A domestic imbalance between saving and investment. China’s situation is just the opposite. National income identity S/Y Net domestic saving = S-I = [Y-(C+G)]-I C/Y = X-M = international lending I/Y Y=GDP, C=private consumption, I=domestic investment S/I G=government consumption, S=saving, X=export, M=import (X-M)/Y If not large deficit with China, it will be with some other countries
© HKU ECON 0602 Larry QIU china: save a lot, consume less, large trade surplus 63/153 © HKU ECON 0602 Larry QIU 64/153 © HKU ECON 0602 Larry QIU 65/153 © HKU ECON 0602 Larry QIU 66/153 © HKU ECON 0602 Larry QIU 67/153 © HKU ECON 0602 Larry QIU 68/153 © HKU ECON 0602 Larry QIU 69/153 © HKU ECON 0602 Larry QIU 70/153 71/153 © HKU ECON 0602 Larry QIU 72/153 Question 1: Why large Sino-US trade deficit? Two wrong arguments
(1) China blocks US exports Not convincing. US exports to China increased more than to other countries. © HKU ECON 0602 Larry QIU Question 1: Why large Sino-US trade deficit? Two wrong arguments (2) The Chinese government lowers the RMB value The Morrison and Labonte Report (2010) If China can continue its combination of lowcost labor and rapid productivity gains, which have been reducing export prices in yuan terms, its exports to the United States are likely to continue to grow regardless of the exchange rate regime, as evidenced by the 21% appreciation of the RMB from 2005 to 2008 which did not lead to any reduction in the trade deficit over that period.
Not convincing. Undervalue to all currencies © HKU ECON 0602 Larry QIU 73/153 © HKU ECON 0602 Larry QIU 74/153 Inport less Question 2: Why such a large discrepancy? Share of China’s Exports via HK (%) 60 Answer: The role of Hong Kong. Two issues are involved: First, the accounting of the Chinese good shipped to the US via Hong Kong; Second, the measurement of the value added by Hong Kong traders to these good. 50 40 30 20 10 0 86 90 91 92 93 94 95 96 97 98 99 © HKU ECON 0602 Larry QIU 75/153
© HKU ECON 0602 Larry QIU 0 1 76/153 China’s calculation US calculation The US Commerce Department records Hong Kong re-exports of Chinese products to the US as US imports from China, but Hong Kong re-exports of US products to China as US exports to Hong Kong, not China. This overstates US trade deficit. © HKU ECON 0602 Larry QIU 77/153 Before 1993. The Customs General Administrations of China recorded the re-exports from Hong Kong to the US as China’s exports to Hong Kong, rather than to the US. Since 1993.
China has gradually modified this approach to identify the final destination of its export to Hong Kong and treat the exports from China to the US via Hong Kong as China’s exports to the US. Larry QIU © HKU ECON 0602 78/153
Direct trade vs. re-export However, China is not able to identify all of the goods leaving its country and destined for the US via Hong Kong as exports to the US. $9 $7 This understates the US trade deficit. $6 $1 $8 HK $2 $1. 3 $1. 5 HK exports services: $2. 3 to US and $0. 5 to China © HKU ECON 0602 Larry QIU 79/153 © HKU ECON 0602 Larry QIU 80/153
The value-added of Hong Kong’s re-exports Calculation US calculation: $9 ? $7 ? $8 – $1. 3 = ? $7. 3 (deficit) China’s calculation (before 1993): $9 ? $7 = $2 (surplus) China’s calculation (since 1993): $9 ? $7 ? $6 + $2 = ? $2 (deficit) The US counts the total value of goods from Hong Kong, that originated in China, as Chinese exports, so that it is implicitly ignoring the value added in Hong Kong. For this reason, the trade deficit with China reported by the US is overstated. More accurate: $9 ? $7 ? $6 – $1 + $1. 5 = ? $3. 5 (deficit) US deficit: ? $7. 3 < ? $3. 5 < ? $2 © HKU ECON 0602 Larry QIU 81/153 Larry QIU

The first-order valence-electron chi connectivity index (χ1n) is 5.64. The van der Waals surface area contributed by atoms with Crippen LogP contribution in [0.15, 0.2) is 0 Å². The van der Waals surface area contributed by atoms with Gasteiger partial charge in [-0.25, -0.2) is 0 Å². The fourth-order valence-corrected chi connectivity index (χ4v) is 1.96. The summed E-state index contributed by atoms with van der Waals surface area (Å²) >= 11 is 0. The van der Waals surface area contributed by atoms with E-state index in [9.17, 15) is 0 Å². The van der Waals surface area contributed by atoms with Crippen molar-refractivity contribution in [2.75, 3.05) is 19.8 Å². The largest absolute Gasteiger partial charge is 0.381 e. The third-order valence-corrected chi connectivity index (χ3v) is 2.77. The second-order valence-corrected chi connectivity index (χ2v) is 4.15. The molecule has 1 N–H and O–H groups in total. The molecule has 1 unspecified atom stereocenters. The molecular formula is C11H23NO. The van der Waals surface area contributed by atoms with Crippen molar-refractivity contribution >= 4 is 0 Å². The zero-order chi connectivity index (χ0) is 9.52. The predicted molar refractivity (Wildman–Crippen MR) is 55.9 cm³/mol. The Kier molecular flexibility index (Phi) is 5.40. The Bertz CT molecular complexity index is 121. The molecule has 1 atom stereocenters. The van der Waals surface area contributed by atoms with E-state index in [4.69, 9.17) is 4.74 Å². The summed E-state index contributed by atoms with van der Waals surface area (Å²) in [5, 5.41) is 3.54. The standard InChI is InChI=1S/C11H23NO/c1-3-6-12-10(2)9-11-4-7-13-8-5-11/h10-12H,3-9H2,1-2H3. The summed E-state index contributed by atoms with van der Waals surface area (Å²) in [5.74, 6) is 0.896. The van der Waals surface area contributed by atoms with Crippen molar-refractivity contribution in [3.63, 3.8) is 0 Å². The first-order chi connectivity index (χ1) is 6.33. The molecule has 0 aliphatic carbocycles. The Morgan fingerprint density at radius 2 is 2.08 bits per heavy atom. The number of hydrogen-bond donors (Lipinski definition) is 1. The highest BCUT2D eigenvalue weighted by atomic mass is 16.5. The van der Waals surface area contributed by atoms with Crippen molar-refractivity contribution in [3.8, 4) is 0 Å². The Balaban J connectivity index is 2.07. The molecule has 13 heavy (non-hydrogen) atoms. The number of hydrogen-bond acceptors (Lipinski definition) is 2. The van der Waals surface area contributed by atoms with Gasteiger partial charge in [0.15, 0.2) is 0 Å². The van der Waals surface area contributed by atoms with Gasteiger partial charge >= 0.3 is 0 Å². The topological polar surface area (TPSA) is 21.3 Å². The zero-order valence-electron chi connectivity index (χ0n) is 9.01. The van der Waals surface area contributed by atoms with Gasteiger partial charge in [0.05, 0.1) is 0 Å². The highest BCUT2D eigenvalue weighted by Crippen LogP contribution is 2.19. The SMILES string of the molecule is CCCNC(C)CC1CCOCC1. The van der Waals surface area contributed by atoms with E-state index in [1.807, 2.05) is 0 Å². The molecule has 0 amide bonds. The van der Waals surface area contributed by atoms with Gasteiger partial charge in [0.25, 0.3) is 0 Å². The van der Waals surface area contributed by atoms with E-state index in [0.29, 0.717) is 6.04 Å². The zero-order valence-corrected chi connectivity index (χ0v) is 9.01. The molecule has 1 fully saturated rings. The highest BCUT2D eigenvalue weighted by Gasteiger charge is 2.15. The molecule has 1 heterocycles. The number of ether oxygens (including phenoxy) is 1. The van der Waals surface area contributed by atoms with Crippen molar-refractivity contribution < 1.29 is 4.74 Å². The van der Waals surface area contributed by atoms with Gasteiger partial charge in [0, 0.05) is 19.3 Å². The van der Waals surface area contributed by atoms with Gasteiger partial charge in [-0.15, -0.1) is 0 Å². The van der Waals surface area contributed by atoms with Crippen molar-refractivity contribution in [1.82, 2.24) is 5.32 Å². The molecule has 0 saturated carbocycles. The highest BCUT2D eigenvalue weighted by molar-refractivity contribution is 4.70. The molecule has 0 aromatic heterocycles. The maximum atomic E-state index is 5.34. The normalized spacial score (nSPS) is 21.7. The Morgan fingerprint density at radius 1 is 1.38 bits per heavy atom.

© HKU ECON 0602 82/153 Revised numbers Year US Data Thus, in order to estimate the “true” value of the deficit, it is necessary to compute the value-added in Hong Kong on goods shipped from China to the US, and also in the reverse direction. China Data While the markup or value-added on Hong Kong
re-exports of Chinese goods to the US fluctuates every year, the average markup is 29 percent of the re-export value. The markup on Hong Kong re-exports of US products to China is lower. © HKU ECON 0602 Larry QIU 83/153 © HKU ECON 0602 -. 7 -2. 6 -6. 3 -7. 7 -11. 7 -14. 7 -20. 3 -21. 6 -. 5 -2. 1 -5. 3 -6. 9 -11. 0 -12. 9 -14. 6 -15. 6 (-33. 8) 1988 1989 1990 1991 1992 1993 1994 1995 (-8. 6) Larry QIU Discrepancy = US - China -. 3 -. 4 -1. 0 -. 7 -. 7 -1. 7 -5. 6 -6. 0 (-25. 2) 84/153 Is this a serious problem? First, all serious observers acknowledge that, just as the official Chinese data grossly underestimate China’s surplus with the US, the US data substantially overstate that imbalance.
Second, bilateral trade imbalances are far less important than global current account positions, and viewing all economic partners together (Barbie example). © HKU ECON 0602 Larry QIU 85/153 Third, and perhaps most important politically, 90% of US imports from China were previously imported from other countries and only 10% displace production in the US. China has in essence been seizing market share from other economies, especially HK and Taiwan, both of which have shifted much of their export production to China.
The US in fact now runs substantial bilateral surpluses with HK and the deficits with Taiwan have fallen sharply as a result. © HKU ECON 0602 Larry QIU 86/153 Trade deficit: Answers Forth, China takes the position that the domestic value added of Chinese exports to the US is low. many of Chinese exports are of the “material processing” and assembly type; the actual distribution of the benefits of the China-US trade, as measured by the respective domestic valueadded, may well be in favor of the US despite the bilateral imbalance of gross trade in favor of China.